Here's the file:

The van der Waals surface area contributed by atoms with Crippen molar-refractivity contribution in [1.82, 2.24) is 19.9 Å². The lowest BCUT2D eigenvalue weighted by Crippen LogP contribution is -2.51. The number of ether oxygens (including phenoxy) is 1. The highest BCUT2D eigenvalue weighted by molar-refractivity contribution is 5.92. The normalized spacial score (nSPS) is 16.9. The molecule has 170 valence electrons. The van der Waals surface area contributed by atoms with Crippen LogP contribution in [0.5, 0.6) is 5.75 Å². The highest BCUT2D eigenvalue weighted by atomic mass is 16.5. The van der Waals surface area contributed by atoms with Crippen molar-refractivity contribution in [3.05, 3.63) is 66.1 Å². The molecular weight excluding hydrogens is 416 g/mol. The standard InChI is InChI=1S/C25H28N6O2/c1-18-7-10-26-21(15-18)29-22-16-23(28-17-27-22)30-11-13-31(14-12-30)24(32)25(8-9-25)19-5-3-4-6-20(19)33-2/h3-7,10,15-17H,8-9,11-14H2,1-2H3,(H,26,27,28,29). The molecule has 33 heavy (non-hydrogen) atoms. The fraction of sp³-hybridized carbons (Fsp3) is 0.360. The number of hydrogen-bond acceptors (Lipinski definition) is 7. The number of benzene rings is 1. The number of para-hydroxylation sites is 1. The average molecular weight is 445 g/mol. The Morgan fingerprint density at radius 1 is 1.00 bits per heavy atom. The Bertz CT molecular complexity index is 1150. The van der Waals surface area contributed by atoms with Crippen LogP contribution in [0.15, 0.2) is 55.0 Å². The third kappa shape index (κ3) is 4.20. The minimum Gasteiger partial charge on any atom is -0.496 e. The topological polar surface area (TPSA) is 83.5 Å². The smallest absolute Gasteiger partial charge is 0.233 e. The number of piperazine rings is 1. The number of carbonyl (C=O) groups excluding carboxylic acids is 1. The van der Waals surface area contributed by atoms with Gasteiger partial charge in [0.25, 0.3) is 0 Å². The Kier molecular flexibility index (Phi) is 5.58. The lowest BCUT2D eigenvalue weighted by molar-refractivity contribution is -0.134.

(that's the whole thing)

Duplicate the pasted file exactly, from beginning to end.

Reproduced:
The van der Waals surface area contributed by atoms with Crippen molar-refractivity contribution in [1.82, 2.24) is 19.9 Å². The lowest BCUT2D eigenvalue weighted by Crippen LogP contribution is -2.51. The number of ether oxygens (including phenoxy) is 1. The highest BCUT2D eigenvalue weighted by molar-refractivity contribution is 5.92. The normalized spacial score (nSPS) is 16.9. The molecule has 170 valence electrons. The van der Waals surface area contributed by atoms with Crippen LogP contribution in [0.5, 0.6) is 5.75 Å². The highest BCUT2D eigenvalue weighted by atomic mass is 16.5. The van der Waals surface area contributed by atoms with Crippen molar-refractivity contribution in [3.05, 3.63) is 66.1 Å². The molecular weight excluding hydrogens is 416 g/mol. The standard InChI is InChI=1S/C25H28N6O2/c1-18-7-10-26-21(15-18)29-22-16-23(28-17-27-22)30-11-13-31(14-12-30)24(32)25(8-9-25)19-5-3-4-6-20(19)33-2/h3-7,10,15-17H,8-9,11-14H2,1-2H3,(H,26,27,28,29). The molecule has 33 heavy (non-hydrogen) atoms. The fraction of sp³-hybridized carbons (Fsp3) is 0.360. The number of hydrogen-bond acceptors (Lipinski definition) is 7. The number of benzene rings is 1. The number of para-hydroxylation sites is 1. The average molecular weight is 445 g/mol. The Morgan fingerprint density at radius 1 is 1.00 bits per heavy atom. The Bertz CT molecular complexity index is 1150. The van der Waals surface area contributed by atoms with Crippen LogP contribution in [0.15, 0.2) is 55.0 Å². The third kappa shape index (κ3) is 4.20. The minimum Gasteiger partial charge on any atom is -0.496 e. The topological polar surface area (TPSA) is 83.5 Å². The smallest absolute Gasteiger partial charge is 0.233 e. The number of piperazine rings is 1. The number of carbonyl (C=O) groups excluding carboxylic acids is 1. The van der Waals surface area contributed by atoms with Gasteiger partial charge in [0.25, 0.3) is 0 Å². The Kier molecular flexibility index (Phi) is 5.58. The lowest BCUT2D eigenvalue weighted by molar-refractivity contribution is -0.134.